ORLANDO — Despite the raucous approval of over 2,000 paying customers, SeaWorld’s trainers and killer whales said after the recent death of trainer Dawn Brancheu, they had just one thing on their minds: redemption.
“We want to make Dawn’s death the start of a new dawn” one whale reported through a translator.
The shocking nature of Wednesday’s lethal incident drew equally philosophic responses from the deceased’s fellow trainers.
“We have a sign in the locker room that says, ‘Pain is temporary. Pride is forever.’ What we sometimes forget is that pain usually means death, which actually is forever.”
Orcas, popularly known as killer whales, are actually dolphins; a word that hardly conjures up images of ferocity. Some killer whale advocates fear this week’s tragedy may prove a setback for the public’s perception of the orca.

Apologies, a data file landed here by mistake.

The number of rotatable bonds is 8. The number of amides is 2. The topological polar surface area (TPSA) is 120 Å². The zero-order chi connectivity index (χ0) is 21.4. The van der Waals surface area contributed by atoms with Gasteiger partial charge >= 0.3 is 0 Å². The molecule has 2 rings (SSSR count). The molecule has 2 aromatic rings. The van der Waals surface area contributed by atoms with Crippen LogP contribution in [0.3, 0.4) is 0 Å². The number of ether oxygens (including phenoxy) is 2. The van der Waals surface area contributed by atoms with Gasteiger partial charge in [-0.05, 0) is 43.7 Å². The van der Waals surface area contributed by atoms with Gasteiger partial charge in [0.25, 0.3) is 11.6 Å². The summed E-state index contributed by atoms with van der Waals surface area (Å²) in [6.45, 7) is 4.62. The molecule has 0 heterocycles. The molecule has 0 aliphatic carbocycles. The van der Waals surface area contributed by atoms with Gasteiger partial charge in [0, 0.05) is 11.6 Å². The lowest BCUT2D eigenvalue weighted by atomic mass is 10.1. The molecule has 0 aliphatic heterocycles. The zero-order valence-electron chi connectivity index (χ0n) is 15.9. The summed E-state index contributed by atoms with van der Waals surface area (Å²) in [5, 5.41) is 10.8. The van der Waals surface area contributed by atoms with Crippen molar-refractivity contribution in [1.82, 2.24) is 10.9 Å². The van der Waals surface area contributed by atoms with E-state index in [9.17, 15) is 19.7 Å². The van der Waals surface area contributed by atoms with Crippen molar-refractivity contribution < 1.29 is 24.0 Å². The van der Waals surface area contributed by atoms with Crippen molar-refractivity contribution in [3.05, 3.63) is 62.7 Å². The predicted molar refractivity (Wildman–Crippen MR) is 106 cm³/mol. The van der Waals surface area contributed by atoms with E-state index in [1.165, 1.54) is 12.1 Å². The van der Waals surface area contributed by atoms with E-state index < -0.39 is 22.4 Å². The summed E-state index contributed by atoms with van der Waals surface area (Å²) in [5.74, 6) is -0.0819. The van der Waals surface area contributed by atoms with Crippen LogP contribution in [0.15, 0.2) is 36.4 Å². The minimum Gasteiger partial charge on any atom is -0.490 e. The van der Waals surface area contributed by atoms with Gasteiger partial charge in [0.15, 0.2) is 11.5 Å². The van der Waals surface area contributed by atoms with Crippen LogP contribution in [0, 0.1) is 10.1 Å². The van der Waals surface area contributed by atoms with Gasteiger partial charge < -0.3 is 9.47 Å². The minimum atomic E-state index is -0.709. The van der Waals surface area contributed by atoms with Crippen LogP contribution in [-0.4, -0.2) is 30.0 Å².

According to A. Judith Cringeman, professor of Mammalian Discrimination History at UC Berkeley and author of When They were Called Blackfish: Killer Whale Images in the Media, orca on human violence is “quite rare,” and their image as underwater menaces merely “the ugly remnant of 19th century whaling stereotypes.”
In response to the fatality at Wednesday’s show, California Congresswoman and Speaker of the House Nancy Pelosi vowed to assemble a Killer Whale Task Force to investigate allegations of negligence on the part of SeaWorld officials. On Friday the Speaker’s office released a statement saying, “This is the legacy of killer whale deregulation.”
But as Saturday’s undaunted spectators piled into the stands, SeaWorld’s team of killer whale trainers vowed to drown out the noise and get back to the business of aquatic stunt work. A handful said they planned to wear black goggles in honor of their fallen peer, leaving some to wonder if swimming blind in a pool full of killer whales might not lead to more deaths.